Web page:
The most damaging part of the light spectrum is ultraviolet (UV) and sunlight contains a high proportion of UV. Where possible we try to filter UV out by using a film on the windows of the show rooms. The light levels in the rooms are kept low and we only expose the rooms to light when it is necessary. However, the current electric lighting in the show rooms is inefficient and ineffective, meaning our collection is often poorly lit. This is something being addressed by the project. A scheme for new lighting has been designed by Sutton Vane Associates. Historic light fittings will be fitted with LED bulbs, which will not only significantly improve the presentation of the show rooms but will also help protect our collection.


This is from a trial conducted at Knole in the Brown Gallery. You can see how the proposed LED lighting will not only protect the vulnerable materials but really highlight our fabulous collection.


Revealing the Cartoons

Earlier this year, back in May, we commissioned some cleaning tests to be carried out on one of the Raphael cartoon copies in the Cartoon Gallery – Elymas the Sorcerer.

The tests were carried out to enable us to understand better the conservation needs of the paintings. The test will give us a much clearer idea of how long the cleaning of the whole Cartoon will take, what materials will be needed and what can be achieved by the conservation.

Solvents were used on cotton wool swabs – this removed the outer varnish layer, a layer of dirt under this and also poor quality retouching. The layers of grime and dirt that came off can be seen in the below photo. After cleaning, the patch was re-varnished with a matt varnish to protect the surface.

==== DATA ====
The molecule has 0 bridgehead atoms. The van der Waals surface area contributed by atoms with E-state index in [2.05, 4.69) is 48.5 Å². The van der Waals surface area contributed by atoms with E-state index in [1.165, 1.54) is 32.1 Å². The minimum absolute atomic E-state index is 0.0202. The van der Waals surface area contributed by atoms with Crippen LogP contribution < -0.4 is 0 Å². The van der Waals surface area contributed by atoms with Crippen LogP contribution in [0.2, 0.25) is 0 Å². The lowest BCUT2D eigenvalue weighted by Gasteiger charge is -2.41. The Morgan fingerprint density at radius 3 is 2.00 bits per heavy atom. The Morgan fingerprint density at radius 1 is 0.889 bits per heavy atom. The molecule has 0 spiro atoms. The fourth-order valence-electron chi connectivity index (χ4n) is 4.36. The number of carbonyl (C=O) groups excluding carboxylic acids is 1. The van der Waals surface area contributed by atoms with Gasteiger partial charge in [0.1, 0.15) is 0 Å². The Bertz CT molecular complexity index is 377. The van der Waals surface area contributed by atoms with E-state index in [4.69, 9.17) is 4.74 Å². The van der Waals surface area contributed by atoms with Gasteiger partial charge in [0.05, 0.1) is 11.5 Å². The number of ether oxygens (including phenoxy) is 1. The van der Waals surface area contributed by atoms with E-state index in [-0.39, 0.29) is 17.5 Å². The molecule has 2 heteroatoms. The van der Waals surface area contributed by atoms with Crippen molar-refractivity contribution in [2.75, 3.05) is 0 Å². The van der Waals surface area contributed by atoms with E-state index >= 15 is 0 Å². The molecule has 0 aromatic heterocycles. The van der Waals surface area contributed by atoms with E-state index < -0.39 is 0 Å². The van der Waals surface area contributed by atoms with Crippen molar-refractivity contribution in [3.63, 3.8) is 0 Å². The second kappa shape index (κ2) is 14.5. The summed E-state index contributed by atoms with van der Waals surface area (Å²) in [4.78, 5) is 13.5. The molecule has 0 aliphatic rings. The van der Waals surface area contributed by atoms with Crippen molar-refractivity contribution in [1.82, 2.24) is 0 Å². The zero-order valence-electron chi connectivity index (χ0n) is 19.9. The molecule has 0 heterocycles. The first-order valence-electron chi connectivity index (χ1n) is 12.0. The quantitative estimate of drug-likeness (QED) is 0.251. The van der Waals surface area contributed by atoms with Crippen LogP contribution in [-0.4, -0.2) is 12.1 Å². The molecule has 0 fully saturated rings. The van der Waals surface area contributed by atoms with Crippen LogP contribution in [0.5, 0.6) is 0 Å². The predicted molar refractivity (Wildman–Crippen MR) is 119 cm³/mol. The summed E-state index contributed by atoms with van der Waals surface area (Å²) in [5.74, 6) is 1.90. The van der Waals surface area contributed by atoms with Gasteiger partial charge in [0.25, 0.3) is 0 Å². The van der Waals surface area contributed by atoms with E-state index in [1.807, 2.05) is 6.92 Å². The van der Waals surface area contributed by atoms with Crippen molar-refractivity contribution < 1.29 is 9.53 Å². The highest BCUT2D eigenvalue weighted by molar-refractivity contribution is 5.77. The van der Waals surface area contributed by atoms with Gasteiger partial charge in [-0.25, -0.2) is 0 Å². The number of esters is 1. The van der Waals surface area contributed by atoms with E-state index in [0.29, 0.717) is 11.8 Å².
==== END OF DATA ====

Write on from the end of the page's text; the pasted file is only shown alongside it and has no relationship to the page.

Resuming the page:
Dirty swabs from the cartoon cleaning

Dirty cotton wool swabs from the cartoon cleaning

The results are fantastic. For years it has been increasingly hard to read the underlying painting. The following images show just how much detail will be revealed by cleaning which has to be done with extreme care on the unstable cracked paint surface – for example, an area of 2.5 square feet took over 3 hours to clean. When the time comes to clean the Cartoons in their entirety, the surface will have to be consolidated and the paintings lined beforehand.


Alongside the conservation we’ve been looking more closely at the history of the Knole Cartoons. The original Raphael Cartoons were commissioned by Pope Leo X in 1515. Painted by Raphael (1483-1520) and his assistants, they are full-scale designs for tapestries that were made to cover the lower walls of the Vatican’s Sistine Chapel. The tapestries depict the Acts of St Peter and St Paul.

 We don’t know the exact sequence and commissioning process of the Knole cartoons as we haven’t yet found them in the accounts of Copt Hall – another Sackville house, sold in 1701 when all the contents were removed to Knole. Our set is unusual because of its size. The original cartoons – the ones the weavers used to create the tapestries and which are now reassembled from cut strips and were originally displayed at Hampton Court (now moved to the V&A) – are much larger than the ones at Knole. It is possible that calling our paintings “cartoons” is misleading because it may be that they were intended as paintings for an interior in the manner of the originals. Hopefully we may find an answer when we look more closely at the archives.